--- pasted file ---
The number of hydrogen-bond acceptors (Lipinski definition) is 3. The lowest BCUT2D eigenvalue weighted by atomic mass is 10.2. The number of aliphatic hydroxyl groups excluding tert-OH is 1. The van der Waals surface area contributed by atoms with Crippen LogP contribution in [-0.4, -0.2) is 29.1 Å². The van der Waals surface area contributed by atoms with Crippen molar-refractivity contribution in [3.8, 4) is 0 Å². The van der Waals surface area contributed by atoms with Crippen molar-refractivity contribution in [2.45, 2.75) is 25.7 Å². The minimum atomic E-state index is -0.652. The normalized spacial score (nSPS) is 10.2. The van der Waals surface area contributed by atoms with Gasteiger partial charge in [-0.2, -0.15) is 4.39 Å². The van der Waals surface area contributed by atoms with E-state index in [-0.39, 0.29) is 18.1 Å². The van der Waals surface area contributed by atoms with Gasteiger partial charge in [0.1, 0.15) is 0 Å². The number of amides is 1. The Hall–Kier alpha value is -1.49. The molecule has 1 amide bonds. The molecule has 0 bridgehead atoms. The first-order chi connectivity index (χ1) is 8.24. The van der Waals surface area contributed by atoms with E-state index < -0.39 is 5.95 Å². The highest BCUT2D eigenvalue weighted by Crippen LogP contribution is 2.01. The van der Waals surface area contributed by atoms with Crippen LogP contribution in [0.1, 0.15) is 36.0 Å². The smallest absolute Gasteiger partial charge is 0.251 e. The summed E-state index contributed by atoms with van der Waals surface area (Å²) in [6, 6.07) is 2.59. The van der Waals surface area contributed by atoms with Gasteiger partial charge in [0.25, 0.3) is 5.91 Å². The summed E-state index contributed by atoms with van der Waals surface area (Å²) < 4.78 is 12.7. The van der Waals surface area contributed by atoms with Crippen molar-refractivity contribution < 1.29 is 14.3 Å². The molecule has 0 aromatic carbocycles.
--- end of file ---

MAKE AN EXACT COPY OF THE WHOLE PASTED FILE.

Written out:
The number of hydrogen-bond acceptors (Lipinski definition) is 3. The lowest BCUT2D eigenvalue weighted by atomic mass is 10.2. The number of aliphatic hydroxyl groups excluding tert-OH is 1. The van der Waals surface area contributed by atoms with Crippen LogP contribution in [-0.4, -0.2) is 29.1 Å². The van der Waals surface area contributed by atoms with Crippen molar-refractivity contribution in [3.8, 4) is 0 Å². The van der Waals surface area contributed by atoms with Crippen molar-refractivity contribution in [2.45, 2.75) is 25.7 Å². The minimum atomic E-state index is -0.652. The normalized spacial score (nSPS) is 10.2. The van der Waals surface area contributed by atoms with Gasteiger partial charge in [-0.2, -0.15) is 4.39 Å². The van der Waals surface area contributed by atoms with E-state index in [-0.39, 0.29) is 18.1 Å². The van der Waals surface area contributed by atoms with Gasteiger partial charge in [0.1, 0.15) is 0 Å². The number of amides is 1. The Hall–Kier alpha value is -1.49. The molecule has 1 amide bonds. The molecule has 0 bridgehead atoms. The first-order chi connectivity index (χ1) is 8.24. The van der Waals surface area contributed by atoms with E-state index < -0.39 is 5.95 Å². The highest BCUT2D eigenvalue weighted by Crippen LogP contribution is 2.01. The van der Waals surface area contributed by atoms with Crippen LogP contribution in [0.1, 0.15) is 36.0 Å². The smallest absolute Gasteiger partial charge is 0.251 e. The summed E-state index contributed by atoms with van der Waals surface area (Å²) in [6, 6.07) is 2.59. The van der Waals surface area contributed by atoms with Gasteiger partial charge in [0.25, 0.3) is 5.91 Å². The summed E-state index contributed by atoms with van der Waals surface area (Å²) < 4.78 is 12.7. The van der Waals surface area contributed by atoms with Crippen molar-refractivity contribution < 1.29 is 14.3 Å². The molecule has 0 aromatic carbocycles.